The Past is Present
|December 31, 2013||Posted by Edward Dodson under Editorials||
We are reminded constantly of the accelerating concentration of income and assets into a smaller and smaller number of individuals and households. Thoughtful people understand the threat this poses to the stability of any society. An ideological filibuster prevents a sincere and objective debate over the causes and what ought to be done to redirect our society under policies that strengthen equality of opportunity. The just society is as elusive as ever.
Only by what can be described as herculean efforts by caring people are the impoverished millions in our society not left to starve, not left without access to some form of housing, not left without access to medical care, and, essentially, not left without access to the “goods” necessary for a decent, human existence.
The United States has never lived up to its promise as a land of opportunity. Entrenched privilege has plagued this society from the very beginning. A “rentier class” enslaved some, forced others to work under long-term indenture, turned still others into sharecroppers. And, when the extraction of raw materials evolved into industrial enterprise, rentiers formed company towns from which few workers ever escaped.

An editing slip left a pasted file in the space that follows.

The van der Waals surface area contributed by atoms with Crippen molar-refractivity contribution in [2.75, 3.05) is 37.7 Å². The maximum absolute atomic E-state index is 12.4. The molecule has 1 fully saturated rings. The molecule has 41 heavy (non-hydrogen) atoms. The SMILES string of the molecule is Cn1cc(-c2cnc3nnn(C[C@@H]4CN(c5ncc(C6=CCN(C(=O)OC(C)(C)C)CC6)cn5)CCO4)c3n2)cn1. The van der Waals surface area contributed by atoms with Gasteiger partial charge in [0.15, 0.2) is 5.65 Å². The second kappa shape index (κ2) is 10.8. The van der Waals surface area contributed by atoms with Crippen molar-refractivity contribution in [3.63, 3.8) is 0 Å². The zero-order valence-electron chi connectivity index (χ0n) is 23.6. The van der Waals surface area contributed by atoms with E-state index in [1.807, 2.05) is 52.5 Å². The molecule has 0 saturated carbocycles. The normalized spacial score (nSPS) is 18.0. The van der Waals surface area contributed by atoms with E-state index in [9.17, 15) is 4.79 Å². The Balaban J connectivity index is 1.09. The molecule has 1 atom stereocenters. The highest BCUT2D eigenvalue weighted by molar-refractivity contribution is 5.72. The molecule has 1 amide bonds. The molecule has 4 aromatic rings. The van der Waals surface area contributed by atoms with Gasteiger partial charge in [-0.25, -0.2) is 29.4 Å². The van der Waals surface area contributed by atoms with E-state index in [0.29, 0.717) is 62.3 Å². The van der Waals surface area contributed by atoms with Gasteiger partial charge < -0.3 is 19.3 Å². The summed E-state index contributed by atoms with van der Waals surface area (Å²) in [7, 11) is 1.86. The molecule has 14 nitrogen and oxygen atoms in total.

We seem to have forgotten just how much of this legacy still exists.
A reprieve of sorts emerged after the Second World War. Veterans were repaid for their sacrifices by subsidies to acquire educational credentials or specialized skills. Millions of new families started in the late 1940s were offered the opportunity to become property owners in the countless new housing subdivisions that changed the landscape surrounding every major city. The post-war boom was not enjoyed by the nation’s racial minorities, however; their struggle for equal protections under the law and some degree of economic opportunity remained out of reach for another quarter century.
What seemed like genuine progress peaked in the mid-1970s, was killed off by years of stagflation, and the past brought forward with the resurrection of institutionalized privilege beginning with the election of Ronald Reagan to the U.S. Presidency.
The struggle continues, but the power of the rentier class is unabated, untouched, and defended by some of the most highly educated members of our society. It might help if one could not obtain an advance degree in economics or political science or law or sociology or history without a thorough understanding of moral philosophy.